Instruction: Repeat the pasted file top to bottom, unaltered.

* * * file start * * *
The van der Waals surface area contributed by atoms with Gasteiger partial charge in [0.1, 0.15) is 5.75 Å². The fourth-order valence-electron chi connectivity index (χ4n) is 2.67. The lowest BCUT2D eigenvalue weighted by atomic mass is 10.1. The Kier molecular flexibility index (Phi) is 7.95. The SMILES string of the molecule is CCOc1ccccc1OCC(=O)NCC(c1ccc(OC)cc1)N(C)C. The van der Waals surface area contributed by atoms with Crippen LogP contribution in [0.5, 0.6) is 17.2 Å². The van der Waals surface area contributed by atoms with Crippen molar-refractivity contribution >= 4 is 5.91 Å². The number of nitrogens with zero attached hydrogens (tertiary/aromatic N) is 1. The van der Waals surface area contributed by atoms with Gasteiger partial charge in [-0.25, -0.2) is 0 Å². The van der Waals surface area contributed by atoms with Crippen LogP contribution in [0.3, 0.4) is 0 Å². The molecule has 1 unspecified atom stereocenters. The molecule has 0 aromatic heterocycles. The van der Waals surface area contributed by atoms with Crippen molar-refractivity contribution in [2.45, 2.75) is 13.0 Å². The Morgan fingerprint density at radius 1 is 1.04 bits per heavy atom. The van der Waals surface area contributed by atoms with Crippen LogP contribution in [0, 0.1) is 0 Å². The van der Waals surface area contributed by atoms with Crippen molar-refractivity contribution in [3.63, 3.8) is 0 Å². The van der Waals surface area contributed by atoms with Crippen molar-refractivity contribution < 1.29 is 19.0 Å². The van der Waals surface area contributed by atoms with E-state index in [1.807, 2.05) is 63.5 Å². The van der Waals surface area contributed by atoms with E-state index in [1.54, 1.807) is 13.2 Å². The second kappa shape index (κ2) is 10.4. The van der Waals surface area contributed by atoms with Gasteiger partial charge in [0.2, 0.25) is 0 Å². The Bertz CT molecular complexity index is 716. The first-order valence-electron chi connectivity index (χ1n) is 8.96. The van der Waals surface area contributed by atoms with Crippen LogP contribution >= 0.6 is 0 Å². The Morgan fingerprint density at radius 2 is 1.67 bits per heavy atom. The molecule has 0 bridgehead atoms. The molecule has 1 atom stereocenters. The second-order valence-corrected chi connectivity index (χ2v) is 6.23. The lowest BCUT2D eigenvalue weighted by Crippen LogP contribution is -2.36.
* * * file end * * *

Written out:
The van der Waals surface area contributed by atoms with Gasteiger partial charge in [0.1, 0.15) is 5.75 Å². The fourth-order valence-electron chi connectivity index (χ4n) is 2.67. The lowest BCUT2D eigenvalue weighted by atomic mass is 10.1. The Kier molecular flexibility index (Phi) is 7.95. The SMILES string of the molecule is CCOc1ccccc1OCC(=O)NCC(c1ccc(OC)cc1)N(C)C. The van der Waals surface area contributed by atoms with Crippen LogP contribution in [0.5, 0.6) is 17.2 Å². The van der Waals surface area contributed by atoms with Crippen molar-refractivity contribution >= 4 is 5.91 Å². The number of nitrogens with zero attached hydrogens (tertiary/aromatic N) is 1. The van der Waals surface area contributed by atoms with Gasteiger partial charge in [-0.25, -0.2) is 0 Å². The van der Waals surface area contributed by atoms with Crippen LogP contribution in [0.3, 0.4) is 0 Å². The molecule has 1 unspecified atom stereocenters. The molecule has 0 aromatic heterocycles. The van der Waals surface area contributed by atoms with Crippen molar-refractivity contribution in [2.45, 2.75) is 13.0 Å². The Morgan fingerprint density at radius 1 is 1.04 bits per heavy atom. The van der Waals surface area contributed by atoms with Crippen LogP contribution in [0, 0.1) is 0 Å². The van der Waals surface area contributed by atoms with Crippen molar-refractivity contribution in [3.63, 3.8) is 0 Å². The van der Waals surface area contributed by atoms with Crippen molar-refractivity contribution < 1.29 is 19.0 Å². The van der Waals surface area contributed by atoms with E-state index in [1.807, 2.05) is 63.5 Å². The van der Waals surface area contributed by atoms with E-state index in [1.54, 1.807) is 13.2 Å². The second kappa shape index (κ2) is 10.4. The van der Waals surface area contributed by atoms with Gasteiger partial charge in [0.2, 0.25) is 0 Å². The Bertz CT molecular complexity index is 716. The first-order valence-electron chi connectivity index (χ1n) is 8.96. The van der Waals surface area contributed by atoms with Crippen LogP contribution >= 0.6 is 0 Å². The Morgan fingerprint density at radius 2 is 1.67 bits per heavy atom. The molecule has 0 bridgehead atoms. The molecule has 1 atom stereocenters. The second-order valence-corrected chi connectivity index (χ2v) is 6.23. The lowest BCUT2D eigenvalue weighted by Crippen LogP contribution is -2.36.